BP's Tatics in Cape Vincent Ny

Sunday, October 6, 2013

WILL BP BAIL WITHOUT A SALE?

 

CAPE VINCENT ~ last Friday, rumors started flying around town that BP had a meeting with their lease holders at Aubrey's Restaurant Thursday evening to inform them that if they (BP) could not sell their Cape Vincent Wind Farm project  they were going to cut their losses and bail.

This generated quite a stir , as well as many inquires from local media sources attempting to confirm the story.


 It has since been established that a meeting did take place Thursday evening, but as of yet the community at large is still waiting to find out if  BP is going to bail.

If they do leave, this will mark the end of  BP’s contemptible presence in Cape Vincent .  
BP’ has stated lofty intentions with their Cape Vincent Wind Farm however, their actions tell a different story

September 17, 2012,  British Petroleum (BP) took its first step in applying for an Article 10 review process by submitting a Public Information Plan  for its Cape Vincent Wind Farm project to the Department of Public Service staff .

 Cape Vincent is currently engaged in a fight to protect its future.  The threat comes in the form of an enormous industrial wind project that would cover the town from corner to corner, and a project that is wholly incompatible with the town and village's Comprehensive Plan.
Drawn into this struggle is the neighboring Town of Lyme, through which new electric transmission infrastructure would be required. Not only Cape Vincent and Lyme would be affected by the proposed project. There would be significant adverse visual, sound, economic and environmental impacts for miles around in all directions.  Several communities that make up much of the famed Thousand Islands Region and the people who live there and visitors alike would share the effects, directly and indirectly.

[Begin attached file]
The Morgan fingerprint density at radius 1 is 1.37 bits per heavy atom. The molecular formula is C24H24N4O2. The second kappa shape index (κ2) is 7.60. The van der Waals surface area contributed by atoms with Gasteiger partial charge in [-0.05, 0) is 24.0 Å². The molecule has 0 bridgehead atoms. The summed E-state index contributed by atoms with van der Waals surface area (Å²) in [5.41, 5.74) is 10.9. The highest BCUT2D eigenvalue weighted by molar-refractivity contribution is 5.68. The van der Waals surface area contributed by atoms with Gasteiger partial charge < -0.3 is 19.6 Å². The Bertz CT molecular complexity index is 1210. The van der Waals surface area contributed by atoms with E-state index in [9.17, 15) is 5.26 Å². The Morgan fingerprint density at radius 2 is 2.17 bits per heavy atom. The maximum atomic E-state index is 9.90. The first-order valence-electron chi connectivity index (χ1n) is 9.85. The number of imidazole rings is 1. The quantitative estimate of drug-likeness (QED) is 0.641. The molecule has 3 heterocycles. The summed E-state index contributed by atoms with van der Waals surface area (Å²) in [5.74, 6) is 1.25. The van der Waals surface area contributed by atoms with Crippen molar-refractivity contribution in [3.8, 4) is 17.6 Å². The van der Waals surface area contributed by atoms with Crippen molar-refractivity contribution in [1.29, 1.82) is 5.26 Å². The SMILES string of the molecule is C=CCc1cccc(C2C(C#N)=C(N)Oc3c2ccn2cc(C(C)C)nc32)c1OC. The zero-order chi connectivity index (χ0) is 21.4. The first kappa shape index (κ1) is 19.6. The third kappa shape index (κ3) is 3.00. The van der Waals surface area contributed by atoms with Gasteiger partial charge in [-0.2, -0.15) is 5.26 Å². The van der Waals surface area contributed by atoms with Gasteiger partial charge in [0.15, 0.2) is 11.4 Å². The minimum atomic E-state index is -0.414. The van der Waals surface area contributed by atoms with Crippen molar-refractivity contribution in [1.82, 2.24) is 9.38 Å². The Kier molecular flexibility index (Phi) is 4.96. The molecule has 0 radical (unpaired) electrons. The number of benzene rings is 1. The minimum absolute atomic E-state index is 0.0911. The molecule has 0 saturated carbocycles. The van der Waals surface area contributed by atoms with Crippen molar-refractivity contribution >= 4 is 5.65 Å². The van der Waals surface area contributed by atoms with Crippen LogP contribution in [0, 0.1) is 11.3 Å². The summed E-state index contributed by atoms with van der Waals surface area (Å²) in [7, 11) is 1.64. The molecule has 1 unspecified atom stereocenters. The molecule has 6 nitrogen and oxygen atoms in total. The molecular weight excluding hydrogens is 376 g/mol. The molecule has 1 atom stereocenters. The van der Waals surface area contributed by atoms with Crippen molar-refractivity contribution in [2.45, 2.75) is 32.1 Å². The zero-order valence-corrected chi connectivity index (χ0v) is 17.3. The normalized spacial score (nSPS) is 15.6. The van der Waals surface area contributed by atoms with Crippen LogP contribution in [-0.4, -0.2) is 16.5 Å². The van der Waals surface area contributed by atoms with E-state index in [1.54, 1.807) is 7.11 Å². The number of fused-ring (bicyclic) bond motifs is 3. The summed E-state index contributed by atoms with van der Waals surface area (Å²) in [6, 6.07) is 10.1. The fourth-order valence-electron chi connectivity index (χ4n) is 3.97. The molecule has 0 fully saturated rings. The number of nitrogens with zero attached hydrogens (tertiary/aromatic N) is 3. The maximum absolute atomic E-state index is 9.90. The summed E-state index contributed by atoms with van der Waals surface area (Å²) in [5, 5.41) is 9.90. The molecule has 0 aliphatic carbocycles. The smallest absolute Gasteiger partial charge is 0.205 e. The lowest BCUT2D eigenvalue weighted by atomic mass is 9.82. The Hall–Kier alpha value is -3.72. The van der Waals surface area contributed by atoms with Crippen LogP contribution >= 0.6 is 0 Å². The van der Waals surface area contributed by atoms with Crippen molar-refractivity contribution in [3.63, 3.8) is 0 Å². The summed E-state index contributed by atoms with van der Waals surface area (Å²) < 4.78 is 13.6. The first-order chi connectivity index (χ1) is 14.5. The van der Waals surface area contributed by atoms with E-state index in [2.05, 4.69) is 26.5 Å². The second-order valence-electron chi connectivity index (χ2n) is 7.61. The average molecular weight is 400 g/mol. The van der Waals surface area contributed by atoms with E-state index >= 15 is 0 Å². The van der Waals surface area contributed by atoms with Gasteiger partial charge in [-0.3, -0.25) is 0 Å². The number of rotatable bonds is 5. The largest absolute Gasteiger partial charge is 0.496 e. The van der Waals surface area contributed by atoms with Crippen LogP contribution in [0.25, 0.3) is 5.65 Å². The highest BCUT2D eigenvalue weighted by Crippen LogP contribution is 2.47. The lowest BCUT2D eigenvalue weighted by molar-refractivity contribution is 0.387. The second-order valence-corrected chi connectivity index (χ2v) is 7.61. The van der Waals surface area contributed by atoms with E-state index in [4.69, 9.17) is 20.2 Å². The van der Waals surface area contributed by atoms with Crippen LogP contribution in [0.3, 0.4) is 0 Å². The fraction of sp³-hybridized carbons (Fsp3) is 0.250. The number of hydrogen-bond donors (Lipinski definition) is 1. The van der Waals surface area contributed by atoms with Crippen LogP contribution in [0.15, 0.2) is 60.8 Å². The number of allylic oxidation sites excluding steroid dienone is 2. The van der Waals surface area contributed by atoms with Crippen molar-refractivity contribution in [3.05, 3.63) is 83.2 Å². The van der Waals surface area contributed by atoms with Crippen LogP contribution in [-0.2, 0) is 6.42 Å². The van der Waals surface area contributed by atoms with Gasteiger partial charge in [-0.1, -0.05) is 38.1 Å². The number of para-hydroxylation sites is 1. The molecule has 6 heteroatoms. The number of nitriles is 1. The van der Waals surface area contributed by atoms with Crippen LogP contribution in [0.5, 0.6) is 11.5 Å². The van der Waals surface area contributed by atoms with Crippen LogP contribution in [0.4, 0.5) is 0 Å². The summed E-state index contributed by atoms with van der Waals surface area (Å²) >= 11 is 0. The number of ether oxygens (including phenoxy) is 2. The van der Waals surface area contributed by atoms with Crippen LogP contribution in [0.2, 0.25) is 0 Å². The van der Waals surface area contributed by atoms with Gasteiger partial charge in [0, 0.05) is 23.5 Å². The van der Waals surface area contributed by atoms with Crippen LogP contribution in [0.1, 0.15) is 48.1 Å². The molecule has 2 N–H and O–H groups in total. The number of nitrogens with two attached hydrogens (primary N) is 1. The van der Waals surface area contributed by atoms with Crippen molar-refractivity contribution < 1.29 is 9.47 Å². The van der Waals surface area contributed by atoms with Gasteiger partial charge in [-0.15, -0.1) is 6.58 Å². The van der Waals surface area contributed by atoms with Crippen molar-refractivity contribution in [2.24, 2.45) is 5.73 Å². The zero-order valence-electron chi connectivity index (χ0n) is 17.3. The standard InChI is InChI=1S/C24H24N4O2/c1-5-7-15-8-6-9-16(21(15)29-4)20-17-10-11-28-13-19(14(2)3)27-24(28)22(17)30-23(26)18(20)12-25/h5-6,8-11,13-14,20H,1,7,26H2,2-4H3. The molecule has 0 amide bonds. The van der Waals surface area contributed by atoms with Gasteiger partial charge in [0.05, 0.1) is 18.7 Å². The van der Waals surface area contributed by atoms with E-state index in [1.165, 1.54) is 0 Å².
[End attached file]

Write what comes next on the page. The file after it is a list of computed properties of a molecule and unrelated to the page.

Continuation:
At risk could be citizens' health and safety, the value of their homes, and the small town atmosphere residents have valued throughout the town's history.  The greatest immediate risk, however, is two-fold: Cape Vincent's loss of local control, and the threat posed by British Petroleum, a company whose less than stellar record and reputation on the global stage is being mirrored by its conduct here in New York's North Country.  

The loss of local control will only be compounded if the Public Service Commission fails to ensure that the rules governing the Article 10 process are applied fairly, much as Governor Cuomo outlined and promised.  

Standing in stark contrast to a fair process, is the corporate history of BP in the U.S.  They have pleaded guilty to a number of felonies, lying to Congress being one. In a remarkable precedent BP has also been denied access to Federal leases as, a consequence of their recent actions.   The Environmental Protection Agency described BP's corporate behavior best, saying that BP was “lacking business integrity.”